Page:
The New Way to Count Cores

Henceforth AMD is referring to the number of integer cores on a processor when it counts cores. So a quad-core Zambezi is made up of four integer cores, or two Bulldozer modules. An eight-core would be four Bulldozer modules.


A hypothetical quad-core Bulldozer. Presumably the L3 cache would be shared by both modules.


A hypothetical eight-core Bulldozer. Presumably the L3 cache would be shared by all four modules.

It's a distinct shift from AMD's (and Intel's) current method of counting cores. A quad-core Phenom II X4 is literally four Phenom II cores on a single die, if you disabled three you would be left with a single core Phenom II. The same can't be said about a quad-core Bulldozer. The smallest functional block there is a module, which is two cores according to AMD.

Better than Hyper Threading?

Intel doesn't take, at least today, quite aggressive of a step towards multithreading. Nehalem uses SMT to send two threads to a single core, resulting in as much as a 30% increase in performance:

The added die area to enable HT on Nehalem is very small, far less than 5%.

AMD claims that the performance benefit from the second integer core on a single Bulldozer module is up to 80% on threaded code. That's more than what AMD could get through something like Hyper Threading, but as we've recently found out the impact to die size is not negligible. It really boils down to the sorts of workloads AMD will be running on Bulldozer. If they are indeed mostly integer, then the performance per die area will be quite good and the tradeoff worth it. Part of the integer/FP balance does depend on how quickly the world embraces computing on the GPU however...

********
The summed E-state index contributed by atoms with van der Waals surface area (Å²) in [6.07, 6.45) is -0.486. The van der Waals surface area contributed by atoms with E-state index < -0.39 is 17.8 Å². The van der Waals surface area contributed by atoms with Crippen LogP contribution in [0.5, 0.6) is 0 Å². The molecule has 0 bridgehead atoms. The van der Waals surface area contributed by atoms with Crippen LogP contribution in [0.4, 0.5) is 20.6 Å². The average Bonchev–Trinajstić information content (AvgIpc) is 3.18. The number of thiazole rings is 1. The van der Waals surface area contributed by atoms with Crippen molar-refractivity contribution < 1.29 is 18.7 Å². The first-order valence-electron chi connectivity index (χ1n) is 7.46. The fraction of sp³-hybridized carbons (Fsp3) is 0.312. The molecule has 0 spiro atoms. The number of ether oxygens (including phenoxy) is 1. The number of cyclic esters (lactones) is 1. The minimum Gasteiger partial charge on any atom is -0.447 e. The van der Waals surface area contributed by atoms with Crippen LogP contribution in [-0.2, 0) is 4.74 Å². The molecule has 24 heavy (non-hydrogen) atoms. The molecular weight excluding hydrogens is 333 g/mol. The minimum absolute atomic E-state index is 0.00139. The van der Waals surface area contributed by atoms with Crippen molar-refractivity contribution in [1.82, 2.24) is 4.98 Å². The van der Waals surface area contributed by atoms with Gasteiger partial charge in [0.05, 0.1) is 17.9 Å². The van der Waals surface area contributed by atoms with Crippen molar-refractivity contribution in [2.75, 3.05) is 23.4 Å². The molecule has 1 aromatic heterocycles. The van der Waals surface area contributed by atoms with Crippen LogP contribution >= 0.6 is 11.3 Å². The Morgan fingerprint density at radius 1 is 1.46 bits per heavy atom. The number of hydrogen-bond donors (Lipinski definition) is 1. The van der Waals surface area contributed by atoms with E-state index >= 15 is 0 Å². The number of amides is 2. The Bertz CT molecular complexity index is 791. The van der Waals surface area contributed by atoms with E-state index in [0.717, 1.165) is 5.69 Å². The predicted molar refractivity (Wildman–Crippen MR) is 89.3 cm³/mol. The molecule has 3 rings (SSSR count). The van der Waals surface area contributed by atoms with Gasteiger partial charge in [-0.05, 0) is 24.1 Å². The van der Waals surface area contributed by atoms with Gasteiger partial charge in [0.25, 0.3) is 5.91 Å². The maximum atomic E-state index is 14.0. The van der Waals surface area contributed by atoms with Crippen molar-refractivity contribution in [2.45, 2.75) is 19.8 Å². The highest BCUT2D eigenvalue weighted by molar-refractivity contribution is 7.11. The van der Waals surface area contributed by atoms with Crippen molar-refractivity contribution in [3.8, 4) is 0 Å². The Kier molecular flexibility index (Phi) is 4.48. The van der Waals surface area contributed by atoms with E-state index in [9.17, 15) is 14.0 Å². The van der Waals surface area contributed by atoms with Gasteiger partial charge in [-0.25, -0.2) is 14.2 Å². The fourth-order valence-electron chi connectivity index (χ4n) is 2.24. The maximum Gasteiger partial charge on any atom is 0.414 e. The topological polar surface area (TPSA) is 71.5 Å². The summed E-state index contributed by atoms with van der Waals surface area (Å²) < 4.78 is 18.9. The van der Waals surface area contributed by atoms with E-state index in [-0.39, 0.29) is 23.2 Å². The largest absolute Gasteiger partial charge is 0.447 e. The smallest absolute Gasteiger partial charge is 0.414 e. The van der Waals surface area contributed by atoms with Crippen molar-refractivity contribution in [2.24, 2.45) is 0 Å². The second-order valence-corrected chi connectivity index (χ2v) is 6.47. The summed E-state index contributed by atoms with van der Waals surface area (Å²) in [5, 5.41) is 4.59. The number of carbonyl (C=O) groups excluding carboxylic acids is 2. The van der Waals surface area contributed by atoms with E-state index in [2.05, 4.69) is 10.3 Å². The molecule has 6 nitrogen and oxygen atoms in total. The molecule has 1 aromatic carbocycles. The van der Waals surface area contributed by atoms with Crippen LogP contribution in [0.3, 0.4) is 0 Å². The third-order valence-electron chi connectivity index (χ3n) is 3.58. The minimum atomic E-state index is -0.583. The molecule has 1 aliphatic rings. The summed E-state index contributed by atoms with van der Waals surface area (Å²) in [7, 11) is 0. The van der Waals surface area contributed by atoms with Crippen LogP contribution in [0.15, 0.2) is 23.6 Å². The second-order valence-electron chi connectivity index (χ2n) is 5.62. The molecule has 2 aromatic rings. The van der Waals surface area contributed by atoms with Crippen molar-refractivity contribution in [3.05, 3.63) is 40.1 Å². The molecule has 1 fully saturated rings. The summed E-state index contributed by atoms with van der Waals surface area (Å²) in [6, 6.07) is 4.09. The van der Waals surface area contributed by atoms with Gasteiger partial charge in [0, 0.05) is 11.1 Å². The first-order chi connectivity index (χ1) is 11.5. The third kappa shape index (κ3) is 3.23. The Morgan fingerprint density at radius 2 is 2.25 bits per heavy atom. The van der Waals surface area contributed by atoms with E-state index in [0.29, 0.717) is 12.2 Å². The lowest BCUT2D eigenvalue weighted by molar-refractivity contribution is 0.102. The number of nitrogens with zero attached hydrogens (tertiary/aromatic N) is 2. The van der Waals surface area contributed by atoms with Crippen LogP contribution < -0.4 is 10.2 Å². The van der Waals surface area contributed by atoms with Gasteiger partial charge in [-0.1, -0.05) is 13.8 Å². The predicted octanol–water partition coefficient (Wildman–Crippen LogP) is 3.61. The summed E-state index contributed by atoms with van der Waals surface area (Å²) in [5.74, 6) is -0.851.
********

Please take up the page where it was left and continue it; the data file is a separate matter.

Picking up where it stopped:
According to AMD's roadmaps, Zambezi will use either 4 or 8 Bulldozer cores (that's 2 or 4 modules). The quad-core Zambezi should have roughly 10 - 35% better integer performance than a similarly clocked quad-core Phenom II. An eight-core Zambezi will be a threaded monster.

No GPU, for Now

The first APU from AMD will be Llano, but based on existing Phenom II cores. The move to a new manufacturing process combined with the first monolithic CPU/GPU is enough to do at once, there's no need to toss in a brand new microarchitecture at the same time.

AMD did add that eventually, in a matter of 3 - 5 years, most floating point workloads would be moved off of the CPU and onto the GPU. At that point you could even argue against including any sort of FP logic on the "CPU" at all. It's clear that AMD's design direction with Bulldozer is to prepare for that future.

In recent history AMD's architectural decisions have predicted, earlier than Intel, where the the microprocessor industry was headed. The K8 embraced 64-bit computing, a move that Intel eventually echoed some years later. Phenom was first to migrate to the 3 level cache hierarchy that we have today, with private L2 caches. Nehalem mimicked and improved on that philosophy. Bulldozer appears to be similarly ahead of its time, ready for world where heterogenous CPU/GPU computing is commonplace. I wonder if we'll see a similar architecture from Intel in a few years.